Many of these homegrown efforts came from places outside of Hollywood. Missouri-based detective and martial arts instructor Ron White threw down a little over $12,000 to make 1985’s Justice, Ninja Style, in which he starred as a small town ninja. Jun Chong, who starred in Bruce Lee Fights Back from the Grave, made several ultra-low-budget ninja pics — including L.A. Streetfighters, which featured the 41-year-old Chong as a high school gang leader.
Chuck McNeil directed a slew of home movie-style action films like Dragonspade and Dragon from the East, though the actual existence of several of his films is unclear. Despite challenges and critics, these regional filmmakers remained undaunted. Hendrix wrote in These Fists Break Bricks: “They delivered low budget cult classics like the chicken-obsessed ‘Furious’ and Grandmaster YK Kim’s ninja-riffic ‘The Miami Connection’, and oddities like Wichita’s ‘King Kung Fu’ about an escaped, Kung Fu fighting gorilla who abducts a Pizza Hut waitress and scales the tallest Holiday Inn in town.”
Ninjas Dominate 80s Pop Culture
The ninja craze in the United States was at full spin-in 1985. The Teenage Mutant Ninja Turtles had just burst out of the sewers and onto the scene, toy stores were packed to the brim with Remco’s Ninja Strike Force action figures, and ninjas were the cutting-edge of fashion for Halloween that year. Ninjas had been on the sideline of movies and television for decades, like in the 1967 James Bond feature “You Only Live Twice.” It was the release of Eric Van Lustbader’s 1980 novel The Ninja that sparked mainstream interest in all things stealthy and Japanese.
This newly stoked interest in the clandestine warriors brought about Cannon Films’ Enter the Ninja in 1980, which featured Franco Nero, the original “Django” of spaghetti Western fame, playing a ninja doing battle against an evil businessman. Few found Nero believable in the role, but the top brass at Cannon Films saw a new star in Sho Kosugi, who played an evil ninja. A martial arts teacher and minor actor in Bruceploitation films, Kosugi briefly became the go-to on-screen ninja in the 1980s. Still, his early showcases for Cannon were underwhelming, or in the case of “Ninja III: The Domination,” downright bizarre. He parted ways with the company in the mid-’80s to oversee his own films for Trans World Entertainment, including the box-office hit Pray for Death.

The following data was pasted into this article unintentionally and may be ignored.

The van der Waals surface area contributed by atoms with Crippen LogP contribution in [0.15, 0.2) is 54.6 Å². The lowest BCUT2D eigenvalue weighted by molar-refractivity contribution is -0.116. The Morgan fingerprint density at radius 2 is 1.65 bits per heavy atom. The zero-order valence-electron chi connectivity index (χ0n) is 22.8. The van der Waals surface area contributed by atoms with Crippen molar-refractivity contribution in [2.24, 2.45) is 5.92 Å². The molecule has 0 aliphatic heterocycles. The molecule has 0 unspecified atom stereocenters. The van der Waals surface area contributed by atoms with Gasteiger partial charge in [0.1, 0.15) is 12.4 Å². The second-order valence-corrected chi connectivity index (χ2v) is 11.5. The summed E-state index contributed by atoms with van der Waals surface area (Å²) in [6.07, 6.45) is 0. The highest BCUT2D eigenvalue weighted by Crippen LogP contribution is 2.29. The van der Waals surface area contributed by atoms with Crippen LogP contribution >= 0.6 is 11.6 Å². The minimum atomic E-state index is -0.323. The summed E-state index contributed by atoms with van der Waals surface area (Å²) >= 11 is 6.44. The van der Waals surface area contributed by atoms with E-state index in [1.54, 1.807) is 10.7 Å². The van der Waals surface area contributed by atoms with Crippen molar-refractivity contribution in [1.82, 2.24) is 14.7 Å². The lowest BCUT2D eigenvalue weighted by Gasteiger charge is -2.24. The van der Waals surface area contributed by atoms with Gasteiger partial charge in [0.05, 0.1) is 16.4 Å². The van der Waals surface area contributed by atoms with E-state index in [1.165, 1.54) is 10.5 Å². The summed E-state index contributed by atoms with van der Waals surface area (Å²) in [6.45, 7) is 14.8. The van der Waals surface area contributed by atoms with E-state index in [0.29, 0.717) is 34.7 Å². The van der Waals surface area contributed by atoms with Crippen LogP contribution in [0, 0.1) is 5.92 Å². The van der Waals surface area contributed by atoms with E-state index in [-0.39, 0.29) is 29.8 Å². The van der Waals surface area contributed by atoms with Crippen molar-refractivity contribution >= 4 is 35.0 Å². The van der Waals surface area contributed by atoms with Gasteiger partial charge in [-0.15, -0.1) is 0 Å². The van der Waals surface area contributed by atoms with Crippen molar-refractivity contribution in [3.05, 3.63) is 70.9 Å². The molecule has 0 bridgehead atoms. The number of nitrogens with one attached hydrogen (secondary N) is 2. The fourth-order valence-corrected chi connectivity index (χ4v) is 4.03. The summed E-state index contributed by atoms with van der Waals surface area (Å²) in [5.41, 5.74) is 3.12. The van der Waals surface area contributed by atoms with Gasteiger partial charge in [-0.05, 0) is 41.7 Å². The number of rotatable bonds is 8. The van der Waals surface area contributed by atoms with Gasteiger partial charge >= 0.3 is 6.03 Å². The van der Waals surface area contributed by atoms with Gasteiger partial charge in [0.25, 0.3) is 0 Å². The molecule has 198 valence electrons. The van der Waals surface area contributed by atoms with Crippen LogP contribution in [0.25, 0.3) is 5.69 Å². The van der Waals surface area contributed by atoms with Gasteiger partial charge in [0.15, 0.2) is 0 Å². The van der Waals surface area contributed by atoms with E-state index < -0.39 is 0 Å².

Cannon Films rebounded with American Ninja, a vehicle intended for Chuck Norris which instead became a star-making project for former model Michael Dudikoff. Dudikoff stars as a rather conspicuous white guy who just so happens to find out he’s descended from a long line of ninja masters. This ludicrous effort was followed by four more “American Ninja” titles. Regardless of how off-the-rails some ninja films were getting, ninjas retained their hold on martial arts fans and pop culture through toys, costumes, and video games through the early 1990s.
Godfrey Ho’s Discount Ninja
In a subgenre where plot cohesion often took a back seat to smoke bombs and color-coordinated costumes, the ninja films of director Godfrey Ho stand out as some of the most confusing, haphazardly made titles in the martial arts genre.
Ho cut his filmmaking teeth at Shaw Brothers before teaming with producers Joseph Lai and Tomas Tang of Intercontinental Film Distributors, or IFD. Together, they went on to crank out dozens of low-budget action films in international markets that were largely ignored by other Hong Kong filmmakers. The success of Enter the Ninja spurred IFD to produce their own ninja films. Many starred American actor Richard Harrison, who had been a major player in Italian Westerns and spy films in the 1960s. It didn’t matter that Harrison had no apparent martial arts abilities: the full-body ninja costumes allowed for the extensive use of body doubles during action scenes. Even though Harrison technically appeared in four IFD ninja films, including 1984’s Scorpion Thunderbolt, he later learned that Ho had edited footage of him into at least a dozen additional ninja films, each more baffling than the last. Hendrix wrote of Ho in These Fists Break Bricks. “He always wanted more. More ninjas! More explosions! More everything! As he said to his actors, ‘I can’t see your acting — more acting!’
IFD later turned its attention from ninjas to kickboxing after the success of Cannon’s “Bloodsport” starring Jean-Claude Van Damme. Ho later parted ways with his IFD partners and worked in films with Cynthia Rothrock, among others — all while enjoying cult status among fans of truly bizarre cinema.